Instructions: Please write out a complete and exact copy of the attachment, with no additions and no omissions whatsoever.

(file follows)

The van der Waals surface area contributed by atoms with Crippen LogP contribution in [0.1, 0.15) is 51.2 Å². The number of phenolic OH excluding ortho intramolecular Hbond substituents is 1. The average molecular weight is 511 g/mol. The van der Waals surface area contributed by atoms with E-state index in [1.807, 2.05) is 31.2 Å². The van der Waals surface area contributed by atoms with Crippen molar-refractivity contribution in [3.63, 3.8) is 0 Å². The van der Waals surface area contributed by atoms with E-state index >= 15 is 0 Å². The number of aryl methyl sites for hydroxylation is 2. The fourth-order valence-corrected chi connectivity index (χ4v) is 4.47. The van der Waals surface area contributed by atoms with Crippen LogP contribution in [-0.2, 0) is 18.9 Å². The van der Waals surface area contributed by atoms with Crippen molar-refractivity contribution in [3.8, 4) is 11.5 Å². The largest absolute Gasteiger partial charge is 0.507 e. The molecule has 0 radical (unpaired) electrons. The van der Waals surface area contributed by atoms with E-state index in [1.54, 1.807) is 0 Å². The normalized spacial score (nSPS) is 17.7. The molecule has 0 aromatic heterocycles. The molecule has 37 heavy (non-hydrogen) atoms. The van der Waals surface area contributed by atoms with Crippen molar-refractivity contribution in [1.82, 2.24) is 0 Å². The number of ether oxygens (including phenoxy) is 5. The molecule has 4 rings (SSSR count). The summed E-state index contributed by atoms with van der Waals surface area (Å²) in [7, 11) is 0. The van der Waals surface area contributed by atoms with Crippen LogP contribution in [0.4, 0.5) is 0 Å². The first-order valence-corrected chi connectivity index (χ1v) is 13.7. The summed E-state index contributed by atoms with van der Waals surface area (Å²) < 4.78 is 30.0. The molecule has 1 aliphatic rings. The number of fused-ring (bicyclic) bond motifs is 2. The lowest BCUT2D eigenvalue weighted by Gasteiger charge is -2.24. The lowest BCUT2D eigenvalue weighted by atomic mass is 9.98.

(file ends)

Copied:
The van der Waals surface area contributed by atoms with Crippen LogP contribution in [0.1, 0.15) is 51.2 Å². The number of phenolic OH excluding ortho intramolecular Hbond substituents is 1. The average molecular weight is 511 g/mol. The van der Waals surface area contributed by atoms with E-state index in [1.807, 2.05) is 31.2 Å². The van der Waals surface area contributed by atoms with Crippen molar-refractivity contribution in [3.63, 3.8) is 0 Å². The van der Waals surface area contributed by atoms with E-state index >= 15 is 0 Å². The number of aryl methyl sites for hydroxylation is 2. The fourth-order valence-corrected chi connectivity index (χ4v) is 4.47. The van der Waals surface area contributed by atoms with Crippen LogP contribution in [-0.2, 0) is 18.9 Å². The van der Waals surface area contributed by atoms with Crippen molar-refractivity contribution in [3.8, 4) is 11.5 Å². The largest absolute Gasteiger partial charge is 0.507 e. The molecule has 0 radical (unpaired) electrons. The van der Waals surface area contributed by atoms with E-state index in [1.54, 1.807) is 0 Å². The normalized spacial score (nSPS) is 17.7. The molecule has 0 aromatic heterocycles. The molecule has 37 heavy (non-hydrogen) atoms. The van der Waals surface area contributed by atoms with Crippen molar-refractivity contribution in [1.82, 2.24) is 0 Å². The number of ether oxygens (including phenoxy) is 5. The molecule has 4 rings (SSSR count). The summed E-state index contributed by atoms with van der Waals surface area (Å²) in [7, 11) is 0. The van der Waals surface area contributed by atoms with Crippen LogP contribution in [0.4, 0.5) is 0 Å². The first-order valence-corrected chi connectivity index (χ1v) is 13.7. The summed E-state index contributed by atoms with van der Waals surface area (Å²) < 4.78 is 30.0. The molecule has 1 aliphatic rings. The number of fused-ring (bicyclic) bond motifs is 2. The lowest BCUT2D eigenvalue weighted by Gasteiger charge is -2.24. The lowest BCUT2D eigenvalue weighted by atomic mass is 9.98.